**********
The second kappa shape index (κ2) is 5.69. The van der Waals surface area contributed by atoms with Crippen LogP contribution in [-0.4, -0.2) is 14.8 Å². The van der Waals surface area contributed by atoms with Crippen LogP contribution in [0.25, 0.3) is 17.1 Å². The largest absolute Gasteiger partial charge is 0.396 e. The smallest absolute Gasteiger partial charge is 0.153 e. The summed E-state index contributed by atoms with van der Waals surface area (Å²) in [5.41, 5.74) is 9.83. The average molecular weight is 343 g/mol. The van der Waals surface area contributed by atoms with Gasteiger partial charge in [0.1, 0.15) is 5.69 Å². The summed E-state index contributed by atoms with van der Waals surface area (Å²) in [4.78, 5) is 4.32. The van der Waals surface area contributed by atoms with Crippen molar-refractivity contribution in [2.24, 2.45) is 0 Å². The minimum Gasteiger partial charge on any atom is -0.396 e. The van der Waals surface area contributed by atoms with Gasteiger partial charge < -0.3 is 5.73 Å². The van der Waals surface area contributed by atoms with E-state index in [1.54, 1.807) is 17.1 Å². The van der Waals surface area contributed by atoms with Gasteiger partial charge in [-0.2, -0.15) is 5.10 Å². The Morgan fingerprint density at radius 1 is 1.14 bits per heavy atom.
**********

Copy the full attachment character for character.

The second kappa shape index (κ2) is 5.69. The van der Waals surface area contributed by atoms with Crippen LogP contribution in [-0.4, -0.2) is 14.8 Å². The van der Waals surface area contributed by atoms with Crippen LogP contribution in [0.25, 0.3) is 17.1 Å². The largest absolute Gasteiger partial charge is 0.396 e. The smallest absolute Gasteiger partial charge is 0.153 e. The summed E-state index contributed by atoms with van der Waals surface area (Å²) in [5.41, 5.74) is 9.83. The average molecular weight is 343 g/mol. The van der Waals surface area contributed by atoms with Gasteiger partial charge in [0.1, 0.15) is 5.69 Å². The summed E-state index contributed by atoms with van der Waals surface area (Å²) in [4.78, 5) is 4.32. The van der Waals surface area contributed by atoms with Crippen molar-refractivity contribution in [2.24, 2.45) is 0 Å². The minimum Gasteiger partial charge on any atom is -0.396 e. The van der Waals surface area contributed by atoms with Gasteiger partial charge < -0.3 is 5.73 Å². The van der Waals surface area contributed by atoms with E-state index in [1.54, 1.807) is 17.1 Å². The van der Waals surface area contributed by atoms with Gasteiger partial charge in [-0.2, -0.15) is 5.10 Å². The Morgan fingerprint density at radius 1 is 1.14 bits per heavy atom.